Last month's clue (6): There is an expression much like "taking kippers to Craster" or "taking Pork Pies to Melton Mowbray" which applies to the Toon. This particular example can be found on a piece of the coast named after one of the people (there were 8 with the same name) who used to hold the same position as Elizabeth.
The answer is:

This picture for Mystery Rock 6 was taken just south of King Edward's Bay and is one of a few places on the coast where you can see an exposure of an actual coal seam. "Carry Coals to Newcastle" is a phrase that has been around since the sixteenth century referring to the coal industry in the area had been in operation since medieval times. Coal extraction goes back even further to Roman times and is a fundamental part of the area's history with some 223 thousand coal miners employed at its peak in the early 20th century.  

Mystery Rock Number 7!
Clue : Is it a plant or is it an animal? What has this got to do with St Cuthbert?
Answer next month!
Due to the ever-changing Covid restrictions, we managed to run 50% of our Geo-walks (so, 1!) but what a fantastic day it was out at Cawfields Quarry and Haltwhistle Burn. Ian, our Community Geologist lead the way and showed us what the rocks that were used to make Hadrian’s Wall look like in their original pre-Roman setting. Across much of the length of the Wall the rocks are obscured by glacial material, soil and buildings, particularly in the west, so one of the best places to explore the rocks besides the coast is in river cuttings and quarries. We will run this session again, probably in the Spring.
Meet the Team
In this section we usually take the opportunity to get to know each other a bit better!
This month we're delighted to introduce Kathryn Murphy, our new Project Support Officer (the new 'Nicky'!)
"A family holiday to Hadrian’s Wall and Vindolanda during high school very much inspired me to become an archaeologist and the region was the primary focus of my research throughout my undergraduate degree. I moved from Canada to the UK in 2015 to complete my MSc in GIS & Archaeology at the University of Edinburgh. I did some teaching and demonstrating at the university after my degree, a stint in commercial archaeology in Cambridgeshire, and then worked at the Lincolnshire Historic Environment Record for the last couple of years. My interest in Roman frontiers has continued throughout all of this, although my research has moved a little bit further north, using various GIS analysis methods to better understand the network of Roman military sites in Scotland and how this allowed the Romans to control the landscape. More generally, I am interested in the use and application of technical methods in archaeology and how they can help us answer archaeological problems and queries. I’m very excited to be joining the WallCAP team and coming back to my archaeological roots. Looking forward to meeting all of you once we’re able to, but in the meantime, feel free to get in touch about all things GIS and mapping!"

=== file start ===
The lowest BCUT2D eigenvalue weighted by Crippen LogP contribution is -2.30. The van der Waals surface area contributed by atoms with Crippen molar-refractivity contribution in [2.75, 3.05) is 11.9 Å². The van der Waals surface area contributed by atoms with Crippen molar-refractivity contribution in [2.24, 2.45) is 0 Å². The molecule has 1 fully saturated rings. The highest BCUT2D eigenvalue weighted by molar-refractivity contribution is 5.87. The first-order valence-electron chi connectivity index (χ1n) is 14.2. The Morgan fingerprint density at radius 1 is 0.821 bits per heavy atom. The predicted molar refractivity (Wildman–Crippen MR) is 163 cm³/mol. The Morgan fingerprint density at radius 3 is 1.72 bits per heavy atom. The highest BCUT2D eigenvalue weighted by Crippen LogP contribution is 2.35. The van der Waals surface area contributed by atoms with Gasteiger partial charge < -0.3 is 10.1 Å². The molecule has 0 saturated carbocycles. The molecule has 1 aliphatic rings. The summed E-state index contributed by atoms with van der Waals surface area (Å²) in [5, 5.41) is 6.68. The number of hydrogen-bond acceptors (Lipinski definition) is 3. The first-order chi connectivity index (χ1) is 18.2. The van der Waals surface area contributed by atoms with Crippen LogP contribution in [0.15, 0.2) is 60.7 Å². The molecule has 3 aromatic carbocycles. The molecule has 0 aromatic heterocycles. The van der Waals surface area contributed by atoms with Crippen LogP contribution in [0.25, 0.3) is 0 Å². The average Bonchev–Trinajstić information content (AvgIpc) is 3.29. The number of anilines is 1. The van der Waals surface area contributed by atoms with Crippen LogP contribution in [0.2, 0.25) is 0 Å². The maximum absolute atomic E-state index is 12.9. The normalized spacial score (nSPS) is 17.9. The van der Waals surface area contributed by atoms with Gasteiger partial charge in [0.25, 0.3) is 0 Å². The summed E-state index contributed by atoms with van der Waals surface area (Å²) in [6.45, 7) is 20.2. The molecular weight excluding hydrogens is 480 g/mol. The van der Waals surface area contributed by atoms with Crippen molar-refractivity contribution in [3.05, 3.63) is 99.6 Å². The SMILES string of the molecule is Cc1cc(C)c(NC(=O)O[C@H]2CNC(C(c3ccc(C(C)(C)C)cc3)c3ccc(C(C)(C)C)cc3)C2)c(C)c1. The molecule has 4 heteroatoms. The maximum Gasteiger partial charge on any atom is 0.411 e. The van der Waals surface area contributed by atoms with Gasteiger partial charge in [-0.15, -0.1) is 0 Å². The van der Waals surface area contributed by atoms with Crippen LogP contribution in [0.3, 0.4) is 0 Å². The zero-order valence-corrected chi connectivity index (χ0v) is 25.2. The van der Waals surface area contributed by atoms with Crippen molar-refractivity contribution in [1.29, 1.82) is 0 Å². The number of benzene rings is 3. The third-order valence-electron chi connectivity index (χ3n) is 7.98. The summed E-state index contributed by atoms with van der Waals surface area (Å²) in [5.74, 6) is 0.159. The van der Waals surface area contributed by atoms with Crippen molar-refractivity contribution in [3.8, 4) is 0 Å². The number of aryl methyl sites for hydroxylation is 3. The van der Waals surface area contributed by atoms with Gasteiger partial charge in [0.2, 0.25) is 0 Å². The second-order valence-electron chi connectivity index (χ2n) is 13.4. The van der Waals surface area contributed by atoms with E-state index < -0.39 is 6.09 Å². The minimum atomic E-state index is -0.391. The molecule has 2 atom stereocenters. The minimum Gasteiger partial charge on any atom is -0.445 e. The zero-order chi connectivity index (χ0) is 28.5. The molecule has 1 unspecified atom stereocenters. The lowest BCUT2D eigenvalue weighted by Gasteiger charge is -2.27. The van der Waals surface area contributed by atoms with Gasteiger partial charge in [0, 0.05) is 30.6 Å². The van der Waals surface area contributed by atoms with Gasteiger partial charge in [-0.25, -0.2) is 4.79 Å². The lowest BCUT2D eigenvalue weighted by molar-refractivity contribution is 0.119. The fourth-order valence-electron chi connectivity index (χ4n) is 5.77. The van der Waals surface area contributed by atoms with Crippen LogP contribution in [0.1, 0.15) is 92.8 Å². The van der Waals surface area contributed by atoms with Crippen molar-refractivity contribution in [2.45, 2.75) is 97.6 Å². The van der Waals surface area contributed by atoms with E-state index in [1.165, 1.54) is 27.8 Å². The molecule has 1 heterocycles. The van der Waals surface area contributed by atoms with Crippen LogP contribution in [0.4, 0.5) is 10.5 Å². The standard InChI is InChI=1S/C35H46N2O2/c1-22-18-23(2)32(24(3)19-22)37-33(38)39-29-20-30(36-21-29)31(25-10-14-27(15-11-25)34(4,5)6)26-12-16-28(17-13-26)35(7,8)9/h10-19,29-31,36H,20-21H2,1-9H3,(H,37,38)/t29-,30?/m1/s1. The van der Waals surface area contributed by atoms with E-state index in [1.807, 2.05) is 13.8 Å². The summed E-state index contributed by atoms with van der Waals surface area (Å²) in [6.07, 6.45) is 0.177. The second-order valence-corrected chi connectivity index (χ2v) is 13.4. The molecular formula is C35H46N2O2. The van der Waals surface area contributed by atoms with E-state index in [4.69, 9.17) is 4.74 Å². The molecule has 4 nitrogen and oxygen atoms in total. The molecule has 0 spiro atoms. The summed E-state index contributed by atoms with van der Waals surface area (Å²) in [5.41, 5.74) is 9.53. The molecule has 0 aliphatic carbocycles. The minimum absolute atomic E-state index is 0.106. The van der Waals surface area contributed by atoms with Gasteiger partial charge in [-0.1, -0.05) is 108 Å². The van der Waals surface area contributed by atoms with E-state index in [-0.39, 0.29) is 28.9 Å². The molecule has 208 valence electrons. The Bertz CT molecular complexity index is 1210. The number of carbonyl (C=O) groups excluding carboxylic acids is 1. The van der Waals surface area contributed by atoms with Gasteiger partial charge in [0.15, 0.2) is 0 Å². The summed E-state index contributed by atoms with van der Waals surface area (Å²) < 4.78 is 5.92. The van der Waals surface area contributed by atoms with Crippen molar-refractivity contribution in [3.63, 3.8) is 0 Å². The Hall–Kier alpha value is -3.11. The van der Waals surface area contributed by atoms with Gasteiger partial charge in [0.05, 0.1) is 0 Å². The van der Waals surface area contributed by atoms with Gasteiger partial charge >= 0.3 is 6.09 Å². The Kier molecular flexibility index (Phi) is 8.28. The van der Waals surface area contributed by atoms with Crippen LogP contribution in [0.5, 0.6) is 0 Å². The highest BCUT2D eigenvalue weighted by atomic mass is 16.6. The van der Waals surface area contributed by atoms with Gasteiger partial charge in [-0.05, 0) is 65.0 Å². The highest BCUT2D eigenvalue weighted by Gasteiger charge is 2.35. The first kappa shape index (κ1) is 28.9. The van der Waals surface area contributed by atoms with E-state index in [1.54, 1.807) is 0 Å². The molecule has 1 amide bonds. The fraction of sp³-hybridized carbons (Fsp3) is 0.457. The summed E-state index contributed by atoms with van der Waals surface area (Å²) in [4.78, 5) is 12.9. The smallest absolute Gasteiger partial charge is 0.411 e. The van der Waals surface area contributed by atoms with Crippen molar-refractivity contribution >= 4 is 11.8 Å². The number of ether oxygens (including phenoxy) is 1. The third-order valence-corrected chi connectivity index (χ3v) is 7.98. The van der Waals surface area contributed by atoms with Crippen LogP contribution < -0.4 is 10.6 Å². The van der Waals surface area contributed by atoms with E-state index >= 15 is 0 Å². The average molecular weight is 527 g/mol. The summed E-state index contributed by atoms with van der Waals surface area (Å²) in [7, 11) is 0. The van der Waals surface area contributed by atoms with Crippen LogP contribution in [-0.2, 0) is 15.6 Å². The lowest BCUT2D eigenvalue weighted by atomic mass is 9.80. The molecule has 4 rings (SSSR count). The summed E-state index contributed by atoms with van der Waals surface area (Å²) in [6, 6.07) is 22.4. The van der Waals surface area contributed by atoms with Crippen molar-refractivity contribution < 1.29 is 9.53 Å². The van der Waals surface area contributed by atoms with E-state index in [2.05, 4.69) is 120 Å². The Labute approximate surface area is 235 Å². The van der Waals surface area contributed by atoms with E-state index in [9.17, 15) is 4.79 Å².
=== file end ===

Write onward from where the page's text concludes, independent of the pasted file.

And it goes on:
And Finally.....
Revamp of the Volunteer Portal
Our external web design team have been helping us re-vamp the Volunteer Portal, including the registration and actual user pages. Hopefully you'll see some (positive) changes in there shortly!

That's it for September. Stay safe and stay entertained.

The WallCAP Team
Click here to visit the WallCAP Website
August 2020 Newsletter
The Hadrian's Wall Community Archaeology Project (WallCAP) is very kindly funded by the National Lottery Heritage Fund between 2019 and 2021
Hadrian's Wall Community
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Hadrian's Wall Community Archaeology Project (WallCAP) · Newcastle University · Armstrong Building · Newcastle Upon Tyne, NE1 7RU · United Kingdom